“The genius, of course, takes place with everything that happens around you — the animation, the designing and everything,” she added. “Not to belittle what we add to the character, which is really important, but the job itself is just a joy. You don’t have to show up with make-up. You don’t have to put on nice clothes.”

But what surprised her most was when the director told her that her character would essentially look and sound a lot like her. “During the first session, I was a little nervous, I thought, ‘Does he want me to do a different voice? Does he want me to do my voice? Does he want to me to do my thing? It turns out the reason I was there was he wanted me to do my thing! It was a big relief. It was a lot of fun!”

Now that she’s successful and famous, how is she coping with the perks and drawbacks of being a celebrity?
“It’s fun,” she replied after a brief laughter. “For me, it’s not a bad gig. If they (referring to the paparazzi) want one more picture of me coming out of the coffee shop and that means something to somebody, that’s fine with me.”

Did she actually wish to be famous?

“I always wanted, specially when I was younger, to have the spotlight and have people want me and want a piece of me,” she admitted. “That was definitely a dream but as you mature, it does become more about the work than about what people think about me. It’s nice but sometimes it’s a little pain in the ass. But for the most part, it’s fine.”

The movie also features the stellar voices of Oscar-nominated actor John C. Reilly (as the titular Ralph), comedian Jack McBrayer (as the good guy Fix-It Felix Jr.) and Emmy-winning comic Sarah Silverman, who voices Ralph’s foil in the movie, the bratty game glitch, Vanellope von Schweetz.

Wreck-It Ralph opens in theaters today. 

Sunday, October 21, 2012

My Coverage of ARGO

Goodies... and more!... from Ben Affleck
By Raymond de Asis Lo (The Philippine Star) Updated October 18, 2012 12:00 AM Comments (0) View comments

MANILA, Philippines - It is not uncommon for journalists to receive goodies and movie souvenirs during movie junkets but for an Oscar-winning actor to personally hand out bars of chocolates at the end of every roundtable is a surprisingly welcome gesture.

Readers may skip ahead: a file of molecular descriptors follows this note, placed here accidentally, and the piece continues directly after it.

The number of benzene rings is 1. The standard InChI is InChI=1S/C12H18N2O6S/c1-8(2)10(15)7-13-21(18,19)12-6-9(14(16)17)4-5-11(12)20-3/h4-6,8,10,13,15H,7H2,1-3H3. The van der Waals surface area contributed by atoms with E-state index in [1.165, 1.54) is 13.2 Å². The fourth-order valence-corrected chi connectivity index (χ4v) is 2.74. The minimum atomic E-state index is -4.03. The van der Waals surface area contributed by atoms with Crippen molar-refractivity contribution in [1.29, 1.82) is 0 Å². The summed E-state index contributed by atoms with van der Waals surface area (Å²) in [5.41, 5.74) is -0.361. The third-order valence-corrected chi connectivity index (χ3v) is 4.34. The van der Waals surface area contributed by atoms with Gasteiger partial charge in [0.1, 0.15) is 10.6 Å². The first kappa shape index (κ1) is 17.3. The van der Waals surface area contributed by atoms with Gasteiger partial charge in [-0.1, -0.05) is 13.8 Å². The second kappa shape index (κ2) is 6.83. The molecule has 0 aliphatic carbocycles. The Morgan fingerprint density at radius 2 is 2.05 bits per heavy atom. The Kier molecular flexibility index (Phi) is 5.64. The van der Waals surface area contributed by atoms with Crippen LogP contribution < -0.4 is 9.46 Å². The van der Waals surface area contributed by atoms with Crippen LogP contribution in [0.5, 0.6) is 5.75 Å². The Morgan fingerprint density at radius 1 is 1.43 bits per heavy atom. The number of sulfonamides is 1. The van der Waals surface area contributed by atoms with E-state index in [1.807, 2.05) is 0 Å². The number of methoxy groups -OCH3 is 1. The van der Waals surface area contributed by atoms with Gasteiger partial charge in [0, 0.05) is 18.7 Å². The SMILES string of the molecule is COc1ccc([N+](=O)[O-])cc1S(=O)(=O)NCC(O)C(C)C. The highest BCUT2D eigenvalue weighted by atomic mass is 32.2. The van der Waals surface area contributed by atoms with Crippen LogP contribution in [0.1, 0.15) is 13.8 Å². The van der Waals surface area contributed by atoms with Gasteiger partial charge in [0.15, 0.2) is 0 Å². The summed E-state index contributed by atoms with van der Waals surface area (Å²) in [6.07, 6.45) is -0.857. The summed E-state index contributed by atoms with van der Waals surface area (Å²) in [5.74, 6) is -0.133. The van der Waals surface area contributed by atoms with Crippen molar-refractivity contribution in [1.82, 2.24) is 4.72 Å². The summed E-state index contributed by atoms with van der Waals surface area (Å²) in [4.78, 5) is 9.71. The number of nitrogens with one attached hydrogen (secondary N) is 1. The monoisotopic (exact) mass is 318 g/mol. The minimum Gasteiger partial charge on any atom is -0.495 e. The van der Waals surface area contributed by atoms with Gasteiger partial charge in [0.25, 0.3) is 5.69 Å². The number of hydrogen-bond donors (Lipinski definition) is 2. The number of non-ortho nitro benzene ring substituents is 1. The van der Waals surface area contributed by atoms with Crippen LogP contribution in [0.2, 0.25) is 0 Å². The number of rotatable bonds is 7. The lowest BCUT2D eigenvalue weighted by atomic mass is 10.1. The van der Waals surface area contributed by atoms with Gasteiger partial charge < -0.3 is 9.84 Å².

That is what Ben Affleck did last week at the junket for the film Argo, a much admired dramatization of a declassified CIA mission to rescue staff members of the US embassy in Iran who are in danger of being executed during the student-led uprising in the early ’80s. Argo marks the actor’s third directorial feature — and if critics can have their way, this is the movie that will finally net him an Oscar directing nomination that many believe he should have already received with either Gone Baby Gone or The Town.

The sweets that Ben presented to the journalists were produced by the people of Congo with the assistance of the advocacy organization he founded called Eastern Congo Initiative or ECI. The samples are the results of the organization’s goal in building and creating a sustainable and successful society in eastern Congo.

According to the organization’s website, the actor started the group in 2009 as a US-based advocacy and grant-making initiative wholly focused on working with and for the people of eastern Congo. The group envisions a vibrant eastern Congo that’s teeming with abundant opportunities for economic and social development and where a robust civil society can flourish.

“Eastern Congo is one of the worst places to live in the world. In some parts of the country, two out of three women are raped; one in five children dies before the age of five. The country is virtually not functioning so there’s a lot of predators,” Ben explained.